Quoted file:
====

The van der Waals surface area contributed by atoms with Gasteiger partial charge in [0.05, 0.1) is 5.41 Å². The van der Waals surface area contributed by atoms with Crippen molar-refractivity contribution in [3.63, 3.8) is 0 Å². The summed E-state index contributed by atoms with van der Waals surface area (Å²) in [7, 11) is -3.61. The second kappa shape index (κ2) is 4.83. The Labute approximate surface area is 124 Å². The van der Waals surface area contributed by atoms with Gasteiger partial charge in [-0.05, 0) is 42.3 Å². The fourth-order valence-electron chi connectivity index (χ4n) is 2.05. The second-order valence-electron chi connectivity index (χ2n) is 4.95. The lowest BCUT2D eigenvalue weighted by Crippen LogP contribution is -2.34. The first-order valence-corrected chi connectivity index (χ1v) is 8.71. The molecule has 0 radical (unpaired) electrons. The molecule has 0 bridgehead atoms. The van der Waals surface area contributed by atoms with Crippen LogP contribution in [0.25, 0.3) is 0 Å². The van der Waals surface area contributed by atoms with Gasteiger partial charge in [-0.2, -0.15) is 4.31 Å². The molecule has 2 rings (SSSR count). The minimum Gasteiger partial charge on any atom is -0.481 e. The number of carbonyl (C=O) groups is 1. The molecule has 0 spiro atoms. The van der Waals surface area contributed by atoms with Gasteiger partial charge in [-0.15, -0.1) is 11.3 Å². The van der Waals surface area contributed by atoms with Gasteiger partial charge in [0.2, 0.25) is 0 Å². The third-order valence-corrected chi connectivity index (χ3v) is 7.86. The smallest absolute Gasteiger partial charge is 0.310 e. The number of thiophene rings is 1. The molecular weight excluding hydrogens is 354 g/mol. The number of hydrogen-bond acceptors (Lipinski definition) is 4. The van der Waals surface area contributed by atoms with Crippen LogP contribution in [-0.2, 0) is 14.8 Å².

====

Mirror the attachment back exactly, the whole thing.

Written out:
The van der Waals surface area contributed by atoms with Gasteiger partial charge in [0.05, 0.1) is 5.41 Å². The van der Waals surface area contributed by atoms with Crippen molar-refractivity contribution in [3.63, 3.8) is 0 Å². The summed E-state index contributed by atoms with van der Waals surface area (Å²) in [7, 11) is -3.61. The second kappa shape index (κ2) is 4.83. The Labute approximate surface area is 124 Å². The van der Waals surface area contributed by atoms with Gasteiger partial charge in [-0.05, 0) is 42.3 Å². The fourth-order valence-electron chi connectivity index (χ4n) is 2.05. The second-order valence-electron chi connectivity index (χ2n) is 4.95. The lowest BCUT2D eigenvalue weighted by Crippen LogP contribution is -2.34. The first-order valence-corrected chi connectivity index (χ1v) is 8.71. The molecule has 0 radical (unpaired) electrons. The molecule has 0 bridgehead atoms. The van der Waals surface area contributed by atoms with Crippen LogP contribution in [0.25, 0.3) is 0 Å². The van der Waals surface area contributed by atoms with Gasteiger partial charge in [-0.2, -0.15) is 4.31 Å². The molecule has 2 rings (SSSR count). The minimum Gasteiger partial charge on any atom is -0.481 e. The number of carbonyl (C=O) groups is 1. The molecule has 0 spiro atoms. The van der Waals surface area contributed by atoms with Gasteiger partial charge in [-0.15, -0.1) is 11.3 Å². The van der Waals surface area contributed by atoms with Gasteiger partial charge in [0.2, 0.25) is 0 Å². The third-order valence-corrected chi connectivity index (χ3v) is 7.86. The smallest absolute Gasteiger partial charge is 0.310 e. The number of thiophene rings is 1. The molecular weight excluding hydrogens is 354 g/mol. The number of hydrogen-bond acceptors (Lipinski definition) is 4. The van der Waals surface area contributed by atoms with Crippen LogP contribution in [-0.2, 0) is 14.8 Å².